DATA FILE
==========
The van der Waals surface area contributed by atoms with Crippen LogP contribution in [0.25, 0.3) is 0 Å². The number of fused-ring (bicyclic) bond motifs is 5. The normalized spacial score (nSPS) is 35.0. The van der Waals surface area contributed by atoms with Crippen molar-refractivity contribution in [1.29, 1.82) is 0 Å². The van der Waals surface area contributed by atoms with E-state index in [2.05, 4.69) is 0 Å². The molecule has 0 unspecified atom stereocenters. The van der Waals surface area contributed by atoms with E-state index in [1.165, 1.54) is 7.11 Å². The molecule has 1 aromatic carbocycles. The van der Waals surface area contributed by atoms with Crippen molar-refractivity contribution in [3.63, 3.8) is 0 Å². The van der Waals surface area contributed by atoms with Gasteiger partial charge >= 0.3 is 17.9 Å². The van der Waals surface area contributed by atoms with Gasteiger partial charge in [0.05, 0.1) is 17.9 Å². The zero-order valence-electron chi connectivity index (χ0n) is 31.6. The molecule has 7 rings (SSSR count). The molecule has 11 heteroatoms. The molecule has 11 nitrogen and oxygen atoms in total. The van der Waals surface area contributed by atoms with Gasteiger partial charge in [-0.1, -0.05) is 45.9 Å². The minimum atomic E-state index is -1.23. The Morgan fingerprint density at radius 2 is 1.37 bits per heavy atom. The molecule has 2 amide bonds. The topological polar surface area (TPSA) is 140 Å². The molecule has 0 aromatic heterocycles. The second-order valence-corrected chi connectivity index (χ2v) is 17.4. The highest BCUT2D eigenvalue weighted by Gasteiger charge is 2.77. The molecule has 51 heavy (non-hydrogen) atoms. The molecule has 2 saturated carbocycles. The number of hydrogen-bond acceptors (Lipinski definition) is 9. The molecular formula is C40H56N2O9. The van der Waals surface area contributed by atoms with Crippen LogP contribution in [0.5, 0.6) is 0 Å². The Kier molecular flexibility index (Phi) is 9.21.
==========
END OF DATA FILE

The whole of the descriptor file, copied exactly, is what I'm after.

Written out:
The van der Waals surface area contributed by atoms with Crippen LogP contribution in [0.25, 0.3) is 0 Å². The number of fused-ring (bicyclic) bond motifs is 5. The normalized spacial score (nSPS) is 35.0. The van der Waals surface area contributed by atoms with Crippen molar-refractivity contribution in [1.29, 1.82) is 0 Å². The van der Waals surface area contributed by atoms with E-state index in [2.05, 4.69) is 0 Å². The molecule has 0 unspecified atom stereocenters. The van der Waals surface area contributed by atoms with E-state index in [1.165, 1.54) is 7.11 Å². The molecule has 1 aromatic carbocycles. The van der Waals surface area contributed by atoms with Crippen molar-refractivity contribution in [3.63, 3.8) is 0 Å². The van der Waals surface area contributed by atoms with Gasteiger partial charge >= 0.3 is 17.9 Å². The van der Waals surface area contributed by atoms with Gasteiger partial charge in [0.05, 0.1) is 17.9 Å². The zero-order valence-electron chi connectivity index (χ0n) is 31.6. The molecule has 7 rings (SSSR count). The molecule has 11 heteroatoms. The molecule has 11 nitrogen and oxygen atoms in total. The van der Waals surface area contributed by atoms with Gasteiger partial charge in [-0.1, -0.05) is 45.9 Å². The minimum atomic E-state index is -1.23. The Morgan fingerprint density at radius 2 is 1.37 bits per heavy atom. The molecule has 2 amide bonds. The topological polar surface area (TPSA) is 140 Å². The molecule has 0 aromatic heterocycles. The second-order valence-corrected chi connectivity index (χ2v) is 17.4. The highest BCUT2D eigenvalue weighted by Gasteiger charge is 2.77. The molecule has 51 heavy (non-hydrogen) atoms. The molecule has 2 saturated carbocycles. The number of hydrogen-bond acceptors (Lipinski definition) is 9. The molecular formula is C40H56N2O9. The van der Waals surface area contributed by atoms with Crippen LogP contribution in [0.5, 0.6) is 0 Å². The Kier molecular flexibility index (Phi) is 9.21.